In an era when lawyers frequently conduct business across wireless networks using smartphones and laptops, how can attorneys safeguard client data and confidential information? The ABA Annual Meeting session “Locked down: Safeguarding client data,” sponsored by the Law Practice Management Section, explained the wide variety of information security risks facing law firms and how lawyers can best protect their data from those threats.
Panelist John Simek, vice president of Sensei Enterprises of Fairfax, Va., and a digital forensics and information security expert, said, “My biggest message concerns the use of encryption. Encryption is your friend: Learn it. It’s not that difficult. Implement it — it’s the best way to protect yourself and your clients.
The biggest new development in the field of data breaches is the emergence of wireless network penetration devices, such as the WiFi Pineapple Mark IV, available for $99 on the Internet, Simek said. “Any wireless device, when it’s powered on, seeks out networks it was previously configured to connect to,” he said. “The Pineapple answers back and connects to that network, even though you weren’t searching for it.
“Everyone likes the 3G and 4G, but you can’t see them,” he added. “You can’t know what’s going on in the cloud because you can’t see it. I used a Pineapple at my kitchen table and got into my neighbor’s email, and he’s a government security contractor.”
Panelist David Ries is a partner in the Pittsburgh office of Clark Hill Thorp Reed, focusing on environmental, commercial and technology litigation.
“My most important point is that there has to be security awareness,” Ries said. “It is the lawyer’s responsibility. It’s not something that can be passed on to others.”
The disclosed data breaches of law firms have continued, and they have increased, according to Ries. Mandiant, a data breach investigation company, estimates that 80 major U.S. law firms were hacked in 2011. At the LegalTech New York meeting this year, a retired FBI agent said that hundreds of law firms were being targeted.
“In 2005, I said this was going to happen [the hacking of U.S. law firms],” Ries said. “Now it is happening, and it’s happening with increasing frequency.”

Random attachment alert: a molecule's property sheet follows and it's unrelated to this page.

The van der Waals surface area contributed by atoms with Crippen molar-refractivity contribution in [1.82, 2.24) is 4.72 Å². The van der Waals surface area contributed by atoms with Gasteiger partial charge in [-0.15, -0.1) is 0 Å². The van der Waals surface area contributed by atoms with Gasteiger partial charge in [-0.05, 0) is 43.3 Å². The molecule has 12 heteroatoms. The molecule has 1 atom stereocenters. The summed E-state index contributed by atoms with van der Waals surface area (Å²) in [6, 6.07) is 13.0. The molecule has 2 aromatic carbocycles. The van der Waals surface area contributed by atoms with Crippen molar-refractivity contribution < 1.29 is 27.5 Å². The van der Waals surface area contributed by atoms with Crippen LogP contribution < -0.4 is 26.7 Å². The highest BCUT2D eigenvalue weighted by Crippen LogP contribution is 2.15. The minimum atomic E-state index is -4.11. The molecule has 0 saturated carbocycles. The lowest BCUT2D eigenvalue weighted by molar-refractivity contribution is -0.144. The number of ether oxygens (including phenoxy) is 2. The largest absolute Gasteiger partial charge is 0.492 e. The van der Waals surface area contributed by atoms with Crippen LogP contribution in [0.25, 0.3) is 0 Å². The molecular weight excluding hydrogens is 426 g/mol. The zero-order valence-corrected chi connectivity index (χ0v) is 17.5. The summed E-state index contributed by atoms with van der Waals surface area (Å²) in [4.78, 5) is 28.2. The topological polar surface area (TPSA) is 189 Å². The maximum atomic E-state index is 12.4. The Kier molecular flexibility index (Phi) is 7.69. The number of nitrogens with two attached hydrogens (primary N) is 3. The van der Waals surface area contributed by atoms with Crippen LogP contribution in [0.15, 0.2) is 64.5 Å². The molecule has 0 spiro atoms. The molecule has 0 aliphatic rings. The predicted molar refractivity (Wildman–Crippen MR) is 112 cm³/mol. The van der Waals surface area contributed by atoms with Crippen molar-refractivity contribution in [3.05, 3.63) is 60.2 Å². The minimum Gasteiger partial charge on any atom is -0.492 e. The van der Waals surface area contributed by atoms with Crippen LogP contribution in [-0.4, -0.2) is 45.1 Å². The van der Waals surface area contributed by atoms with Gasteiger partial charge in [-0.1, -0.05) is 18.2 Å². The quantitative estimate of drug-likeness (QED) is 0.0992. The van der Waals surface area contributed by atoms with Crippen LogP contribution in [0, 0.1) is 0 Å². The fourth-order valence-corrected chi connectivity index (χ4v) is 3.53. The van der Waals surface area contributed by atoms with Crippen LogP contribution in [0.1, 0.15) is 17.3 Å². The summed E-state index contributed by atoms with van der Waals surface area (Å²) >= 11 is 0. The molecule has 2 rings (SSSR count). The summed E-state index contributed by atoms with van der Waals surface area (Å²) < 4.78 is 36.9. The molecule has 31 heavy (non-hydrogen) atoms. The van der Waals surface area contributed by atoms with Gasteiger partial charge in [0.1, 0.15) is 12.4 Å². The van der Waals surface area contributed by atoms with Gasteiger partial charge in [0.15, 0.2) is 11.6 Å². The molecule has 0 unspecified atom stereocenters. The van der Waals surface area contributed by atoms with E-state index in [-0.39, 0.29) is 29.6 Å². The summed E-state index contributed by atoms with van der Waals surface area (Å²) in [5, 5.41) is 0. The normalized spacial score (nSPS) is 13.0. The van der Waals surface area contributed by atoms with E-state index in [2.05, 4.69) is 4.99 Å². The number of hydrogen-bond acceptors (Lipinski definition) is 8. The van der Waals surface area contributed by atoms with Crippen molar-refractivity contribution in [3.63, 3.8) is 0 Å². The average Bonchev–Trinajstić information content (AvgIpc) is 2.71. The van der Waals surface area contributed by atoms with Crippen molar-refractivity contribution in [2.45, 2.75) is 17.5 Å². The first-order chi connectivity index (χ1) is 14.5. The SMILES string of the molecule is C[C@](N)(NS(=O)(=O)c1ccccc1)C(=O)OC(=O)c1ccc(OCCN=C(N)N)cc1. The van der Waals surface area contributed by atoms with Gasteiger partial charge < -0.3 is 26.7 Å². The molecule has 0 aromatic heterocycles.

Ries said that security starts with a risk assessment to identify anticipated threats to a firm’s information assets, including an inventory of information assets to determine what needs to be protected. The next step is a comprehensive information security program to employ reasonable safeguards against identified risks. The requirement for lawyers is reasonable security, not absolute security, Ries said, with stronger safeguards for more sensitive information.
Ries and Simek said that law firm security breaches are likely to cause disruptions, breakdowns in client relationships, public relations nightmares and great expense. Most lawyers do not have cyberinsurance, and a single data breach could be a financial disaster for a small firm. They said that their two most important recommendations are to use encryption and complex passwords of 12 or more characters.
The panelists encourage lawyers to think about who would be interested in their data. Knowledge of litigation involving large companies can be used in the stock market; the Social Security and credit card numbers held by family law practitioners are of interest to identity thieves; business intelligence is of interest to competitors; the media want all kinds of information for exclusives; and merger and acquisition details are critical to the players in that field.
Matt Kesner, chief information officer of Fenwick & West in San Francisco, told Simek and his wife, Sharon D. Nelson (president of Sensei Enterprises), that China’s rookie hackers are practicing on U.S. law firms before graduating to more advanced hacking and that Chinese students hack Western websites as part of their homework.